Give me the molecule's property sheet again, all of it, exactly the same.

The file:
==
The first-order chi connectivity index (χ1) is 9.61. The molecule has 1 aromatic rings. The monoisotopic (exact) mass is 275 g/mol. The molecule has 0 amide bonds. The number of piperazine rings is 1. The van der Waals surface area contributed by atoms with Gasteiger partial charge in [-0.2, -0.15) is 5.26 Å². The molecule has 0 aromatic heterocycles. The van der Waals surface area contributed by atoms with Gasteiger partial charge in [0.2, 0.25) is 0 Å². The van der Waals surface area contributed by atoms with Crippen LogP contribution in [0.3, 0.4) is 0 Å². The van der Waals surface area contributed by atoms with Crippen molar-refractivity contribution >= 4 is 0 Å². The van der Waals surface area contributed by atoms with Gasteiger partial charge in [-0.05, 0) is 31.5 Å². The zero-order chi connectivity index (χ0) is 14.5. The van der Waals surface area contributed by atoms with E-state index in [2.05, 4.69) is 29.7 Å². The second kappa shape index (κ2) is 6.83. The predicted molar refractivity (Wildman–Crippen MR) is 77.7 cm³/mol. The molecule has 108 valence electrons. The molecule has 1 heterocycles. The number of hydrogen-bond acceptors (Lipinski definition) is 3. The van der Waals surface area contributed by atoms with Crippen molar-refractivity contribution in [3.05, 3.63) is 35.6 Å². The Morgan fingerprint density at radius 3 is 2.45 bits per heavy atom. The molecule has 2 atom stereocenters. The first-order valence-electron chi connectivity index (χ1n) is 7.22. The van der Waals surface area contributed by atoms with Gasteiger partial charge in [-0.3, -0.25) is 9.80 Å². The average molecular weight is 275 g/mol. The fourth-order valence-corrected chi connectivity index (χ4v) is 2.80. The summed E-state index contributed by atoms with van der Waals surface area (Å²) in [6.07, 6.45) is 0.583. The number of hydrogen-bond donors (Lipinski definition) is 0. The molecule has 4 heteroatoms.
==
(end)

The first-order chi connectivity index (χ1) is 9.61. The molecule has 1 aromatic rings. The monoisotopic (exact) mass is 275 g/mol. The molecule has 0 amide bonds. The number of piperazine rings is 1. The van der Waals surface area contributed by atoms with Gasteiger partial charge in [-0.2, -0.15) is 5.26 Å². The molecule has 0 aromatic heterocycles. The van der Waals surface area contributed by atoms with Gasteiger partial charge in [0.2, 0.25) is 0 Å². The van der Waals surface area contributed by atoms with Crippen LogP contribution in [0.3, 0.4) is 0 Å². The van der Waals surface area contributed by atoms with Crippen molar-refractivity contribution >= 4 is 0 Å². The van der Waals surface area contributed by atoms with Gasteiger partial charge in [-0.05, 0) is 31.5 Å². The zero-order chi connectivity index (χ0) is 14.5. The van der Waals surface area contributed by atoms with E-state index in [2.05, 4.69) is 29.7 Å². The second kappa shape index (κ2) is 6.83. The predicted molar refractivity (Wildman–Crippen MR) is 77.7 cm³/mol. The molecule has 108 valence electrons. The molecule has 1 heterocycles. The number of hydrogen-bond acceptors (Lipinski definition) is 3. The van der Waals surface area contributed by atoms with Crippen molar-refractivity contribution in [3.05, 3.63) is 35.6 Å². The Morgan fingerprint density at radius 3 is 2.45 bits per heavy atom. The molecule has 2 atom stereocenters. The first-order valence-electron chi connectivity index (χ1n) is 7.22. The van der Waals surface area contributed by atoms with Gasteiger partial charge in [-0.3, -0.25) is 9.80 Å². The average molecular weight is 275 g/mol. The fourth-order valence-corrected chi connectivity index (χ4v) is 2.80. The summed E-state index contributed by atoms with van der Waals surface area (Å²) in [6.07, 6.45) is 0.583. The number of hydrogen-bond donors (Lipinski definition) is 0. The molecule has 4 heteroatoms.